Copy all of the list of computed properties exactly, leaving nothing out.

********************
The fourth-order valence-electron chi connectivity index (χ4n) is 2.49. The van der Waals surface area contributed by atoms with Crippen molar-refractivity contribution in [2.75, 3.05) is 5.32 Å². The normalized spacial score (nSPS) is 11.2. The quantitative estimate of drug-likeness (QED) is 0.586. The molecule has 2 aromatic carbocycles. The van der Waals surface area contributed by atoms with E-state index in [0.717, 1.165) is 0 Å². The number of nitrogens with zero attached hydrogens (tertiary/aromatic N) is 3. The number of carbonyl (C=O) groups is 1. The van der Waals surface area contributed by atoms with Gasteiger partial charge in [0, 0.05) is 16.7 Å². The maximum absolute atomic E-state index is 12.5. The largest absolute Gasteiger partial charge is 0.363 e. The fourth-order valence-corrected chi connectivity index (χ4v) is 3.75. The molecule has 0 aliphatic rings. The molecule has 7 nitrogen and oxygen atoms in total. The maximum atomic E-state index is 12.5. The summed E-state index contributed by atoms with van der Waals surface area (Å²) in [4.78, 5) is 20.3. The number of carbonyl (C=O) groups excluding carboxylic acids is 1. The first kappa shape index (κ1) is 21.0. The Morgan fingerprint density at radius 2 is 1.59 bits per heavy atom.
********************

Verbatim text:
The fourth-order valence-electron chi connectivity index (χ4n) is 2.49. The van der Waals surface area contributed by atoms with Crippen molar-refractivity contribution in [2.75, 3.05) is 5.32 Å². The normalized spacial score (nSPS) is 11.2. The quantitative estimate of drug-likeness (QED) is 0.586. The molecule has 2 aromatic carbocycles. The van der Waals surface area contributed by atoms with E-state index in [0.717, 1.165) is 0 Å². The number of nitrogens with zero attached hydrogens (tertiary/aromatic N) is 3. The number of carbonyl (C=O) groups is 1. The van der Waals surface area contributed by atoms with Gasteiger partial charge in [0, 0.05) is 16.7 Å². The maximum absolute atomic E-state index is 12.5. The largest absolute Gasteiger partial charge is 0.363 e. The fourth-order valence-corrected chi connectivity index (χ4v) is 3.75. The molecule has 0 aliphatic rings. The molecule has 7 nitrogen and oxygen atoms in total. The maximum atomic E-state index is 12.5. The summed E-state index contributed by atoms with van der Waals surface area (Å²) in [4.78, 5) is 20.3. The number of carbonyl (C=O) groups excluding carboxylic acids is 1. The first kappa shape index (κ1) is 21.0. The Morgan fingerprint density at radius 2 is 1.59 bits per heavy atom.